The Night Journey (2007) was one of the first experimental art games ever made. It used both game and video techniques to tell the universal story of an individual’s journey towards enlightenment.
The game begins in the center of a mysterious landscape on which darkness is falling. There is no one path to take, no single goal to achieve, but the player’s actions will reflect on themselves and the world, transforming and changing them both. If they are able, they may slow down time itself and forestall the fall of darkness. If not, there is always another chance; the darkness will bring dreams that enlighten future journeys.
The interactive design of The Night Journey evokes a sense of the archetypal journey of enlightenment through the mechanics of the game experience – i.e. the choices and actions of the player during the game. The game design explores a challenging question: what is the game mechanic of enlightenment? How can we model such an intensely personal yet archetypal experience in a game?
Visual inspiration is drawn from the prior works of Bill Viola, which provide both reference for the game world and source material for the in-game “reflections.” Textual inspiration comes from the lives and writings of great historical figures including: Rumi, the 13th century Islamic poet and mystic; Ryōkan, the 18th century Zen Buddhist poet; St. John of the Cross, the 16th century Spanish mystic and poet; and Plotinus, the 3rd century philosopher.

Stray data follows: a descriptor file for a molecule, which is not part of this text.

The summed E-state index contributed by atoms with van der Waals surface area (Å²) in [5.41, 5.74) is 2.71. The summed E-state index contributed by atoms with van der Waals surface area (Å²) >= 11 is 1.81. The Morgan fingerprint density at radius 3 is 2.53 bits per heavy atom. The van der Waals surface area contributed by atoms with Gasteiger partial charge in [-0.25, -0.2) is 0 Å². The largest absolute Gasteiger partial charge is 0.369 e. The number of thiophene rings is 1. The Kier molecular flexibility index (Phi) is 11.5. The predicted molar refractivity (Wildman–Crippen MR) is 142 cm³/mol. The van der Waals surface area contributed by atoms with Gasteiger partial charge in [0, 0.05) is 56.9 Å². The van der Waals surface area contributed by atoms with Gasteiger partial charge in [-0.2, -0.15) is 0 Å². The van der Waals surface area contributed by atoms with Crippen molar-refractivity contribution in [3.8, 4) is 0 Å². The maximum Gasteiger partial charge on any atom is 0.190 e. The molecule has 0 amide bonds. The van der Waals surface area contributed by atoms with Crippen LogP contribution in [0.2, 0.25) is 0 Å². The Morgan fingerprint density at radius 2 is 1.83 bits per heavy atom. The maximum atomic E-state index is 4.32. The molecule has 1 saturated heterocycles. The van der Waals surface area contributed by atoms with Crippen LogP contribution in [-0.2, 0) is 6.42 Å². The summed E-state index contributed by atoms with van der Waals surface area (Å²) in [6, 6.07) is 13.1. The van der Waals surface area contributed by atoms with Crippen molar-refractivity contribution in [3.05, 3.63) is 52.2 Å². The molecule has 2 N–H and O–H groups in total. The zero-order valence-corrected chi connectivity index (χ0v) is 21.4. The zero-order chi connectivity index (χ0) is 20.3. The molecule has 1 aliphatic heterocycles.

The team has created a set of custom post-processing techniques for the 3D environment that give a sense of “explorable video,” integrating the imagery of Bill Viola’s prior work into the game world at both a technical and creative level.
The Night Journey debuted in the SIGGRAPH art gallery in 2007 and has continued to be exhibited worldwide for the past ten years, The project stands as a milestone in the search to expand the boundaries of what game experiences may communicate through their game mechanics and world design.
Digital Games: Kunst und Computerspiele, Ludwig Forum für Internationale Kunst, Aachen, Germany (November 9, 2017 – April 15, 2018) Curator: Stephan Schwingeler
Fugue of Play, Academie Minerva, Groningen, Netherlands (November 24 – December 8, 2016) Curator: Alle Jong
New Gameplay, Nam June Paik Art Center, Seoul, Korea (July 20, 2016 - February 19, 2017) Curators: Bernhard Serexhe, Stephan Schwingeler and Hyejin Park